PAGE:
FBI Reports Another Rise in Hate Crime in 2020
Hate crime in the United States hit a 12-year high in 2020, according to the latest numbers from the FBI.
The FBI received reports of more than 10,000 offenses that were motivated by bias against race, gender, sexuality, religion, or disability in 2020, and the number of crimes against Asian and Black Americans surged 70 and 40 percent, respectively. Hate crimes in the United States have increased almost every year since 2014.
The United States saw reported hate crimes rise in 2019 to their highest level in a decade. This, researchers say, did not happen in a vacuum: https://t.co/XCmmf8m9YA— Security Management (@SecMgmtMag) January 21, 2021
In 2020, there were 7,554 single-bias incidents and 205 multiple-bias hate crime incidents. Among single-bias cases, 61.9 percent of victims were targeted because of race, ethnicity, or ancestry, 20.5 percent because of their sexual orientation, 13.4 percent because of their religion, and 2.5 percent because of their gender identity.
Reporting hate crime incidents to the FBI is not required by many law enforcement agencies, and many victims never come forward, so these numbers are likely significantly lower than the actual rate of hate crime.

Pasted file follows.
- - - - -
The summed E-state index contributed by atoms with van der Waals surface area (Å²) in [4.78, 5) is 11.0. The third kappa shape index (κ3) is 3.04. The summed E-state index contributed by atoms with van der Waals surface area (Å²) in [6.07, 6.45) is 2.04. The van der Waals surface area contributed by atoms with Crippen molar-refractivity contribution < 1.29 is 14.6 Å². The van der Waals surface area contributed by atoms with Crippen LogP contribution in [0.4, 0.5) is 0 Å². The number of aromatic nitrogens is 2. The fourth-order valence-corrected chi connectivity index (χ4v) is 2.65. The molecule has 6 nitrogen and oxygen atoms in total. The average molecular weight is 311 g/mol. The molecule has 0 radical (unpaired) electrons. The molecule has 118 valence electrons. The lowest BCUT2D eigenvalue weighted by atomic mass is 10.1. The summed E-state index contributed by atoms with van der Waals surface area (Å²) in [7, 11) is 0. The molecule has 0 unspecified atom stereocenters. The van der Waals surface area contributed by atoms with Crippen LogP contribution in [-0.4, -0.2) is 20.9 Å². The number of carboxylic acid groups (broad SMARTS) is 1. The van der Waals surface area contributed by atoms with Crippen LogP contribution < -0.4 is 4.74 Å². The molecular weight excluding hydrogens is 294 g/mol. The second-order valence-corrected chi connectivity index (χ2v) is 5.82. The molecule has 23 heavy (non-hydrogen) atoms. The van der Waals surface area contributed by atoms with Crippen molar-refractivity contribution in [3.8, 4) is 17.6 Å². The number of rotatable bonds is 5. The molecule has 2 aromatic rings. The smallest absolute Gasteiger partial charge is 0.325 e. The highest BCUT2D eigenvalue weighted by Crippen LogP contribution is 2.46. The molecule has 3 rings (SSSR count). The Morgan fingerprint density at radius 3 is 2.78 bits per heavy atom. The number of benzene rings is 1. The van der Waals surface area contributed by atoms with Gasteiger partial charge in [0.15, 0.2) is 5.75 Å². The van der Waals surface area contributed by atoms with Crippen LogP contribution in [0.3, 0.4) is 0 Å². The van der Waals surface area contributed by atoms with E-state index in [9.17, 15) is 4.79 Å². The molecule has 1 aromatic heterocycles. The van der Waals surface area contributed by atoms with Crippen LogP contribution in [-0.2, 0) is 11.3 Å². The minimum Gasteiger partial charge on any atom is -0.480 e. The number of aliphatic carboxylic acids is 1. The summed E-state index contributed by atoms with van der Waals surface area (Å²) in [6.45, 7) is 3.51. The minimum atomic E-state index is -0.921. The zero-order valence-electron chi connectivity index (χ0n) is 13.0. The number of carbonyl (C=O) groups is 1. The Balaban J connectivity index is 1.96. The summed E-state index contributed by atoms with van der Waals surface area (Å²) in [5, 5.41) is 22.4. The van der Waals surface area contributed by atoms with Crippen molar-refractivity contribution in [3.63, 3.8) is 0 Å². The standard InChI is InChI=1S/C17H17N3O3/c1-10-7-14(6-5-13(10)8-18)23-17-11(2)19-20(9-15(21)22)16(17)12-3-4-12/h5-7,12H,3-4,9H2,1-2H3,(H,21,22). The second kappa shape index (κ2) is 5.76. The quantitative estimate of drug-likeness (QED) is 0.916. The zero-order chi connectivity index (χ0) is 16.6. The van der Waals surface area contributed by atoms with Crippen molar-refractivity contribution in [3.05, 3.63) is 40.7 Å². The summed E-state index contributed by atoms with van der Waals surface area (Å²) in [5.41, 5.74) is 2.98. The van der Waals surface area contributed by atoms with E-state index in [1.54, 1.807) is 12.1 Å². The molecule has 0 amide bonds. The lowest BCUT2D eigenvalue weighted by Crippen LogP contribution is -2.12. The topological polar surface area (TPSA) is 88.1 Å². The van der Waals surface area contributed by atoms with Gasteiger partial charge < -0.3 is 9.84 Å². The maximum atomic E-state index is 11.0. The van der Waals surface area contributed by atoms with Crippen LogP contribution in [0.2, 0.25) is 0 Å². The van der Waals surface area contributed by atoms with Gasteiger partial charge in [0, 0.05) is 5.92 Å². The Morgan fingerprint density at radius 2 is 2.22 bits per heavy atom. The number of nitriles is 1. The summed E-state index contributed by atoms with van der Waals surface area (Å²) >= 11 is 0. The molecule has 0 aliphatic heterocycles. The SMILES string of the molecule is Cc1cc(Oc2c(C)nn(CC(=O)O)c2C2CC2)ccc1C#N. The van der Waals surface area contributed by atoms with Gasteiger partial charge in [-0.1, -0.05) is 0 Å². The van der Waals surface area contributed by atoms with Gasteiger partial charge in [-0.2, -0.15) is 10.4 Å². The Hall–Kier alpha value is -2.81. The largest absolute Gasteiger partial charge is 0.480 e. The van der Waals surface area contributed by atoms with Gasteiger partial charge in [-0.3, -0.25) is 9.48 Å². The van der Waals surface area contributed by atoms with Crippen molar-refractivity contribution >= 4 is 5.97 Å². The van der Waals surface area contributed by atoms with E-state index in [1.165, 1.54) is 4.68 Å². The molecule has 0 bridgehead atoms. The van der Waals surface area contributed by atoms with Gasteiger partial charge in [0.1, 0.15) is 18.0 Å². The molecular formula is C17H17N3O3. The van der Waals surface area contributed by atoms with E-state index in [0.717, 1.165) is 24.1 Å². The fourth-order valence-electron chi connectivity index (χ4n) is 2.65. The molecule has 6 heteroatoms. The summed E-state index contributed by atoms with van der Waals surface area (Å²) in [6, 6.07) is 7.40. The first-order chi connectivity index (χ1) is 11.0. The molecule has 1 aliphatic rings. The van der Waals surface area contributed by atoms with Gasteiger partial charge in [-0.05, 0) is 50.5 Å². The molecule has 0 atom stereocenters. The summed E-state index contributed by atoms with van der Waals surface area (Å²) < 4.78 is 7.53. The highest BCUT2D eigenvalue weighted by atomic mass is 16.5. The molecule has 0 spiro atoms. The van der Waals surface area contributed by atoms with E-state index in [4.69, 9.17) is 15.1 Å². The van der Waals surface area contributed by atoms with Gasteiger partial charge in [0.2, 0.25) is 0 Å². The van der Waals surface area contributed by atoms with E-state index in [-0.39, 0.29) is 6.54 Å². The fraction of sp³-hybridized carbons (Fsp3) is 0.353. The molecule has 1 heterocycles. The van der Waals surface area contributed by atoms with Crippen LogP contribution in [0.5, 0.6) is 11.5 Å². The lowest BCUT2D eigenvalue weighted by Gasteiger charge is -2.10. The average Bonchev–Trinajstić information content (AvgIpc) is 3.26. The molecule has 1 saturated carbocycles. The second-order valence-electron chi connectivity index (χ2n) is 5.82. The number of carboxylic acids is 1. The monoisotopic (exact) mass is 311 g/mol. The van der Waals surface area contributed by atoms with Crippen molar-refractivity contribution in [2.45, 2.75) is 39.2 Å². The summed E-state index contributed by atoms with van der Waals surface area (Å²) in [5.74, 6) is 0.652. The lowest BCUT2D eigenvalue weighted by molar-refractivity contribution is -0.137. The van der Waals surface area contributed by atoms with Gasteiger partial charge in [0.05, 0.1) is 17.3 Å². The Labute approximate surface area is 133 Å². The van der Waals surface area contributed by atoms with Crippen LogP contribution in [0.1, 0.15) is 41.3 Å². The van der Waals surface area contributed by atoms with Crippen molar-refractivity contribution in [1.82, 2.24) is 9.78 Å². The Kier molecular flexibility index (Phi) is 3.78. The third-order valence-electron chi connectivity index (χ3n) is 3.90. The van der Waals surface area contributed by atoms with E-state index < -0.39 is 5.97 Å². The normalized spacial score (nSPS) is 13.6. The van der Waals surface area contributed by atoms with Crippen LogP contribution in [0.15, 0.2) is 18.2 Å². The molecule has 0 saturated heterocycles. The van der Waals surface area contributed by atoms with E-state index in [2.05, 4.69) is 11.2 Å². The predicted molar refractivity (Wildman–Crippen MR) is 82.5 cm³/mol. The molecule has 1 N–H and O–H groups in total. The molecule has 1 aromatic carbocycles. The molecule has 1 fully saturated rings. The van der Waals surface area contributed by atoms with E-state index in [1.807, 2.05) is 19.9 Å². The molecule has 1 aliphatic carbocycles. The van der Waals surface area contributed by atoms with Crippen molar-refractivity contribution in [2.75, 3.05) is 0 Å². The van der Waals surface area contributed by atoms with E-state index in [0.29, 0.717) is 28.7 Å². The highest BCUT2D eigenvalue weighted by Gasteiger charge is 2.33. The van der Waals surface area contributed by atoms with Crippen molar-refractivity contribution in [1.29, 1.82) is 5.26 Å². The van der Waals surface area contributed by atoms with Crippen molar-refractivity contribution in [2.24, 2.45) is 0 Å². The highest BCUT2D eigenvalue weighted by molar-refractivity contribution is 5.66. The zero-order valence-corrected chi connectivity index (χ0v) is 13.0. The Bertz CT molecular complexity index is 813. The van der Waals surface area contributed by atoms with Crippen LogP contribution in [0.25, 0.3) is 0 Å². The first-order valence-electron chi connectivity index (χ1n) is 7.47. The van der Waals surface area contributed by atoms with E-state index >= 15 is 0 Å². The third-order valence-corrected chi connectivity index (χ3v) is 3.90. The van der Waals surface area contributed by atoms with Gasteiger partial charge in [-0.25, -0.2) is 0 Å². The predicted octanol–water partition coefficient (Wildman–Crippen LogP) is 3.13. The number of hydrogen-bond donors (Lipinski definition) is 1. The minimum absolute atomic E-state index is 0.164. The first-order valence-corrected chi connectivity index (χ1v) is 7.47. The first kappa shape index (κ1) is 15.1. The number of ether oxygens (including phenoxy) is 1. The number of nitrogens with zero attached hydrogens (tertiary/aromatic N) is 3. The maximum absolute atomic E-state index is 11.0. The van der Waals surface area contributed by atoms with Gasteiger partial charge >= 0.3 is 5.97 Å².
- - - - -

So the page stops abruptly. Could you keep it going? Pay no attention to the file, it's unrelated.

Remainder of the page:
The majority of reported cases against persons were classified as intimidation (53.4 percent), followed by simple assault (27.6 percent) and aggravated assault (18.1 percent). There were 22 murders and 19 rapes that were reported as hate crimes in 2020.
Among known offenders—meaning that some aspect of the suspect was identified—55.2 percent were white, and 20.2 percent were Black.
Among victims, Black Americans had the highest percentage of reported incidents—amounting to 2,755. There were 274 anti-Asian hate crimes in 2020, which some advocates link to anti-Asian rhetoric around the COVID-19 pandemic, according to the BBC.
At the beginning of the COVID-19 pandemic, the FBI warned that it expected a surge in hate crimes against people of Asian descent. Recent data is proving that to be true. https://t.co/Rnt00waLNz— Security Management (@SecMgmtMag) July 18, 2021
According to the Center for the Study of Hate and Extremism at California State University, anti-Asian hate crimes spiked 149 percent across 16 of the largest cities in the United States between 2019 and 2020.
Location-wise, 28.3 percent of reported hate crimes occurred in or near residences, and 19.9 percent occurred on highways, roads, alleys, streets, or sidewalks.